Then add a layer of sliced onion and a sage leaf.
Keep layering the potato, onion and sage - occasionally adding a bit of butter and a light sprinkling of seasoning.
Grate some good cheese on top - I used Lincolnshire Poacher - and pour a little cup of milk over to.
Place in an oven at 180 degrees for about 35-40 mins until the potato has cooked through.

Thursday, 5 September 2013

Cottage Pie.

An unseasonaly cold sunday put me in the mood for this great traditional comfort food.
First cook your minced beef in oil until coloured then add and soften a chopped onion.
Next comes finely chopped celery and carrots.
When the carrot has softened season with salt & pepper and add good glugg of red wine - raise the heat slightly and cook off the alcohol. Add a cup of water or veg stock and on a slightly lower heat reduce the liquid by half.
Reduce the heat and add chopped herbs and a few bay leaves - i used a mix of rosemary, thyme and marjoram. Add a good dollop of english mustard and stir in.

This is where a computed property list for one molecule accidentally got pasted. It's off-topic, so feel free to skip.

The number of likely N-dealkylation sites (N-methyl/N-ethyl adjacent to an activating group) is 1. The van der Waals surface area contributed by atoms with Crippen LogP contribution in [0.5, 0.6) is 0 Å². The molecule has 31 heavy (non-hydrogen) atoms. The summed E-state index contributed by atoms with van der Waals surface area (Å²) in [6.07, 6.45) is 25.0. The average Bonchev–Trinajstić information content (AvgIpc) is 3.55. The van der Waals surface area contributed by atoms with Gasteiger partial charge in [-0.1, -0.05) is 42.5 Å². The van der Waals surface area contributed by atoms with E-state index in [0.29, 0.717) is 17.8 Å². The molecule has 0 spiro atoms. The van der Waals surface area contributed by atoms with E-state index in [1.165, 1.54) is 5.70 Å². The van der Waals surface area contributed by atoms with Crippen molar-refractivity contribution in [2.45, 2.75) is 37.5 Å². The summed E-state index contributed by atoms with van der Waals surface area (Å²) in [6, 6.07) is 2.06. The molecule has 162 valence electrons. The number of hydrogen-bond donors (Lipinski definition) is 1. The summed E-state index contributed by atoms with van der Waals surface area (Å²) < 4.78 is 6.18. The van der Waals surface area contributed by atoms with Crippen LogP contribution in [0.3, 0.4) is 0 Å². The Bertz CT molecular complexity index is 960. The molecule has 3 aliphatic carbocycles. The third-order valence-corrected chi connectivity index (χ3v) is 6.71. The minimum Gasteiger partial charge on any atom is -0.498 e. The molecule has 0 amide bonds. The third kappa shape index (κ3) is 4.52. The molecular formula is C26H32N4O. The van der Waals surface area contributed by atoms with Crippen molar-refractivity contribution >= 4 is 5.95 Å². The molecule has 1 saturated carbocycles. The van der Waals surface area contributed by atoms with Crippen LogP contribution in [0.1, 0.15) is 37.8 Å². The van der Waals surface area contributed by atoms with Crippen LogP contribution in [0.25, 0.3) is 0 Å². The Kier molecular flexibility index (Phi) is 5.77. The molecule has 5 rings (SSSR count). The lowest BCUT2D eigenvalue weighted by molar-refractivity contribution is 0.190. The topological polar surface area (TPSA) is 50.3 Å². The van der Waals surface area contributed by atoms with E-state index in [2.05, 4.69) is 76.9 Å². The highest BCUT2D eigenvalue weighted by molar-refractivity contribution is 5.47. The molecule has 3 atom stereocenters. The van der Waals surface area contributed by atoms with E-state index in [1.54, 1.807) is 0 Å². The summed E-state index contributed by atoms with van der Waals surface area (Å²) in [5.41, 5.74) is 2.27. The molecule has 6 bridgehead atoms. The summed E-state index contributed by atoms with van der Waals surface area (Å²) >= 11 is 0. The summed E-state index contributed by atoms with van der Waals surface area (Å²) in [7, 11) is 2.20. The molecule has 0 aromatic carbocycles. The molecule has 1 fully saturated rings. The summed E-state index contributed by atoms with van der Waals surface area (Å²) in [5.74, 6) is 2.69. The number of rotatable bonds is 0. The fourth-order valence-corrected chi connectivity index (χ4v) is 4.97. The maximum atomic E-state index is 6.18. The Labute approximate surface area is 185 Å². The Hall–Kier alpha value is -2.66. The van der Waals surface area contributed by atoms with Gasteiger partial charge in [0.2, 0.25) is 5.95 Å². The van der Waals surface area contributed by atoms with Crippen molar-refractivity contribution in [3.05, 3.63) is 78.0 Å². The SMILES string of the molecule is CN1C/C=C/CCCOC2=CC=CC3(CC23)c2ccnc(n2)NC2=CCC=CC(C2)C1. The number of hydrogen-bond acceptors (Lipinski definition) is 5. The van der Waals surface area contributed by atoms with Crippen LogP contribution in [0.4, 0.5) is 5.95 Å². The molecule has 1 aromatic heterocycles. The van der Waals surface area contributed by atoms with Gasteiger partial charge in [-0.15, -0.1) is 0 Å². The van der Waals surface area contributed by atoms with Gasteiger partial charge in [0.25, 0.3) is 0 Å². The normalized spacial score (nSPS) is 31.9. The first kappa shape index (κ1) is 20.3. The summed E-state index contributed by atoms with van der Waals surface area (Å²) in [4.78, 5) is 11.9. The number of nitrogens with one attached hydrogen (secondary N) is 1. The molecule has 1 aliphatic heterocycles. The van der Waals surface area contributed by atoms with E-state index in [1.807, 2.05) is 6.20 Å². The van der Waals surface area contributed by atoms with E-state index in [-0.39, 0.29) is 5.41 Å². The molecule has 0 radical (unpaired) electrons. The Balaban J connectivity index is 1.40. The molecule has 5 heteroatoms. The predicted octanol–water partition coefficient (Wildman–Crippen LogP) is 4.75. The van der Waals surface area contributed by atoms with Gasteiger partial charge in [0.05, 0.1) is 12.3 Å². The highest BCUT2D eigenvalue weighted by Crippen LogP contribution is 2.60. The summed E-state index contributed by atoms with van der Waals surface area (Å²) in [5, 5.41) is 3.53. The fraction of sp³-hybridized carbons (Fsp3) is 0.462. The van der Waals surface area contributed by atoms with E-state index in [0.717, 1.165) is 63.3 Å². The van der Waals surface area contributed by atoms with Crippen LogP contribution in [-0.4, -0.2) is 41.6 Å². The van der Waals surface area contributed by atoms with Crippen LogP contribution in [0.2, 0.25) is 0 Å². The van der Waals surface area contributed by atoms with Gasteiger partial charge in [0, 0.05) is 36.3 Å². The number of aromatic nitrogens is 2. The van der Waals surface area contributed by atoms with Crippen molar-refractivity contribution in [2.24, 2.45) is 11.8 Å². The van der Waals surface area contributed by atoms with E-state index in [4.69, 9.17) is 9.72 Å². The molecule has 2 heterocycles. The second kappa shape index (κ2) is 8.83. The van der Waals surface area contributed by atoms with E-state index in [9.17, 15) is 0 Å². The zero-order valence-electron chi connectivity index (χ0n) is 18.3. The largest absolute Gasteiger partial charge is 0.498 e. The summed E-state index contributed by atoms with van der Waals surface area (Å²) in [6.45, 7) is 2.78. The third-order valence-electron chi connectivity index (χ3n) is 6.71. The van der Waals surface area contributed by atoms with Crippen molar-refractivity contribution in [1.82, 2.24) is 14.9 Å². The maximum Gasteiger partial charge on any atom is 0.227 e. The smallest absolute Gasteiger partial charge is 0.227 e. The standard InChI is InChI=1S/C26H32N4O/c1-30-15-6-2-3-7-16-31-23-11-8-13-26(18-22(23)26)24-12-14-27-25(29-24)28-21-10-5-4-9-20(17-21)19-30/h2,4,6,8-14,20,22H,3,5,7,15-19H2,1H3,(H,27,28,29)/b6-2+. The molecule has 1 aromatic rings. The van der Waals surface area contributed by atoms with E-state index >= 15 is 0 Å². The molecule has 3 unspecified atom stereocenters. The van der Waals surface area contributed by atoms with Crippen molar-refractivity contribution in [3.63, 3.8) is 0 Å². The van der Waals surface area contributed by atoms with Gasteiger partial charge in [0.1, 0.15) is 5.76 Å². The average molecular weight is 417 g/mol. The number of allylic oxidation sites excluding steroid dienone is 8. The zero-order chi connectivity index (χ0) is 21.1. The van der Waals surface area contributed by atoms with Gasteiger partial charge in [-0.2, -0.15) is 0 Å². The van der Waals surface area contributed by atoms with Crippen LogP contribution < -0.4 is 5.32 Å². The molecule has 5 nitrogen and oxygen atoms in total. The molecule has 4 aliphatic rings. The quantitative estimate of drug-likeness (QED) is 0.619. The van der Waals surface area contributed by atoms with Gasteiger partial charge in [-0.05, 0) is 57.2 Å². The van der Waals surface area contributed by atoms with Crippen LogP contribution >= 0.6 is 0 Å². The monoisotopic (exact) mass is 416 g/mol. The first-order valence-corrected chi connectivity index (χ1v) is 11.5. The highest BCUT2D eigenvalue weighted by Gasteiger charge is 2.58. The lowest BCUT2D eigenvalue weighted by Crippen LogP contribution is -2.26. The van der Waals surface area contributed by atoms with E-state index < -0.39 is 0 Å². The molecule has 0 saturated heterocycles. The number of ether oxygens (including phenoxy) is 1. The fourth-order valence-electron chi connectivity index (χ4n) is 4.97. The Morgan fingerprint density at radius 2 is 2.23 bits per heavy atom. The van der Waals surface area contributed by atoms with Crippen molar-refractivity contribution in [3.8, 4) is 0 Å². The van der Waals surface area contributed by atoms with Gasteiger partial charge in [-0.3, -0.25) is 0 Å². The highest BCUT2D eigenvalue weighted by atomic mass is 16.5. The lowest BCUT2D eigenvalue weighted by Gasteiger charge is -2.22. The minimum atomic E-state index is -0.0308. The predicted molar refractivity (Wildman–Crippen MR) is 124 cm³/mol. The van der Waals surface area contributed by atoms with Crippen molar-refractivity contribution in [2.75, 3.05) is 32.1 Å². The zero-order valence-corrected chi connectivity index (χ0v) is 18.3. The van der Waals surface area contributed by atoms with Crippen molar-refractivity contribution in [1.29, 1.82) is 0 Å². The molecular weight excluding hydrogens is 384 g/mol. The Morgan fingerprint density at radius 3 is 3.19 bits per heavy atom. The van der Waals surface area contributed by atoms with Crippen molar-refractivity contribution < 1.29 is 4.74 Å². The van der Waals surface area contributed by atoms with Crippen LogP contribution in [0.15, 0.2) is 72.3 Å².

Now add any other veg you are using - anything seasonal is good- think cottage garden - courgettes, dwarf beans, peas etc etc.
Cook through and then transfer into your pie dish to cool.
Peel and boil potatoes and mash with butter and a little milk until creamy.
Spread the mash over the top of the beef and vegatables and put in a oven on 180 degrees to cook through.

Tuesday, 3 September 2013

Poached Rhubarb with Pomegranate Syrup.

Cut your rhubarb into pieces and place into a oven proof dish. Sprinkle with sugar and half cover with pomegranate juice.
Place in an oven on 180 degrees for around 10 mins (you want the rhubarb to cook through but keep its shape and some firmness).
Drain the liquid into a sauce pan and keep the rhubarb warm.
Add extra sugar to the juice and reduce on the hob until it is a syrup.
Pour over the rhubarb and serve with ice cream - I used ginger and vanilla as both these flavours go really well with rhubarb.

Saturday, 31 August 2013

Blackberry Whisky.

Do not use a single malt or even a good quality blended whisky for this - it is a waste of good whisky - the cheaper brands that you probably would not usualy buy are perfect for it.